Let not sin therefore reign in your mortal bodies, to make you obey their passions. Do not present your members to sin as instruments of unrighteousness, but present yourselves to God as those who have been brought from life to death, and your members to God as instruments of righteousness.
- Romans 6.12, 13
He averted his side’s softness.
His body’s desire, he destroyed it.
He destroyed his meanness:
truly the boy is a son of Conn’s offspring.
He destroyed the darkness of envy,
he destroyed the darkness of jealousy.
- Dallán Forgaill, Amra Choluimb Cille, Irish, 6th century
Sanctification is a mystery.
We don’t know exactly how the Word and Spirit of God bring us to higher stages of Christ-likeness (2 Cor. 3.12-18). It’s not necessary that we understand all the secret workings of God within our souls. We can trust God to do what He knows and intends, whether or not we understand His work perfectly.
But we can plainly understand what our part is in this ongoing struggle for holiness. We must discipline the members of our bodies to forsake all sin and sloth, and to engage in every good work of righteousness for Jesus’ sake. This is what Paul means when he instructs us to “work out” our salvation (Phil. 2.12). Just as you work out your body to strengthen its members for improved physical health, so you have to “work out” the members of your body for a richer, fuller spiritual life in Christ.
This requires clear understanding of what the Scriptures teach about the way of righteousness. It also demands that we hate sin (Ps. 97.10) and that we love the fellowship and presence of the Lord in prayer (Ps. 42.1, 2). And it entails prioritizing our time for shaping and employing soul and body in the moments of our lives (Ps. 90.12, 16, 17; Eph. 5.15-17).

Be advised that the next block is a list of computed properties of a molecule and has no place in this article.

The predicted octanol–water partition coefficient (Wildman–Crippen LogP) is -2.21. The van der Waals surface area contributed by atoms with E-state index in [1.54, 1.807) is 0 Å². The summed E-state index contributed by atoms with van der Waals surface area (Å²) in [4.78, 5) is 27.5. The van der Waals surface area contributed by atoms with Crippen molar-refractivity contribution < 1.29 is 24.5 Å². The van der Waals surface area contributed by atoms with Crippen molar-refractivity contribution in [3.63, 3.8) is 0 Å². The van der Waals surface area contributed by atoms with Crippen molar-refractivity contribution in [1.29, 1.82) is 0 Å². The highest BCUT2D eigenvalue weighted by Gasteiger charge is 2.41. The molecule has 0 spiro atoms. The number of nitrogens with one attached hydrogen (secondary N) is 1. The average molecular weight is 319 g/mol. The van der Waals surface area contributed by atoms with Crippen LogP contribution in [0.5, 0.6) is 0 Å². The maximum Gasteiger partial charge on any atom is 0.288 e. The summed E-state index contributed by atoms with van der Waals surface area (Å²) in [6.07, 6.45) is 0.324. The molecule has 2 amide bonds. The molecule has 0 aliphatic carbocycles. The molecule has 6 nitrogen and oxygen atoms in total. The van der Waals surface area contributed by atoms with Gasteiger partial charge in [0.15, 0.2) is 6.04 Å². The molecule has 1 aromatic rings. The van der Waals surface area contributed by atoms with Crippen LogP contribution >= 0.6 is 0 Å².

Understanding, affections, priorities: The disciplining of our bodies begins with our souls – mind, heart, conscience. Get your soul in shape and your body will follow. As we discipline our bodies, they help to shape our souls for sanctification. Sanctified souls, in turn, submit readily and gladly to the sanctifying work of God’s Spirit within us.
In a nutshell, our sanctification requires daily, deliberate effort on our parts to engage our souls in taming the members of our bodies for righteousness: our tongues for praise, thanksgiving, grace, and edification (Ps. 71.8; 1 Thess. 5.18; Col. 4.6; Eph. 4.29); our eyes to discern true beauty and goodness, and to eschew all that is wicked or worthless (Ps. 27.4, 13; Ps. 101.3); our bodies to make ample time for spiritual disciplines, and to guard against the squalid and squandering ways of pop culture (Col. 3.1-3).
The taming of our bodies is our part in the work of sanctification. But we will not bring our bodies into line unless our souls are abiding in Christ and His Word (Jn. 15.4-11).
And we will do neither without a daily commitment for obedience. Will we “work out” our salvation?
If we will be faithful to work out our salvation in fear and trembling, the God Who is at work within us will show us His glory and grow us in His grace in new, exciting, wondrous, and glorious ways (Phil. 2.12, 13).
Colum Cille struggled to subdue his body all his life, and he was the holiest man of his day.
Should we strive for anything less, or expect any less of a struggle in realizing greater heights of sanctification, day by day?
Psalm 27.14 (Joanna: “Immortal, Invisible God Only Wise”)
Wait, wait on the Lord; persevere in His grace.
Hold fast to His Word; seek His radiant face.
Be strong, set your heart to abide in His Word;
His grace He imparts; therefore, wait on the Lord.
Teach me to be holy, O Lord, and give me the strength and focus to discipline my body for righteousness!
T. M. Moore, Principal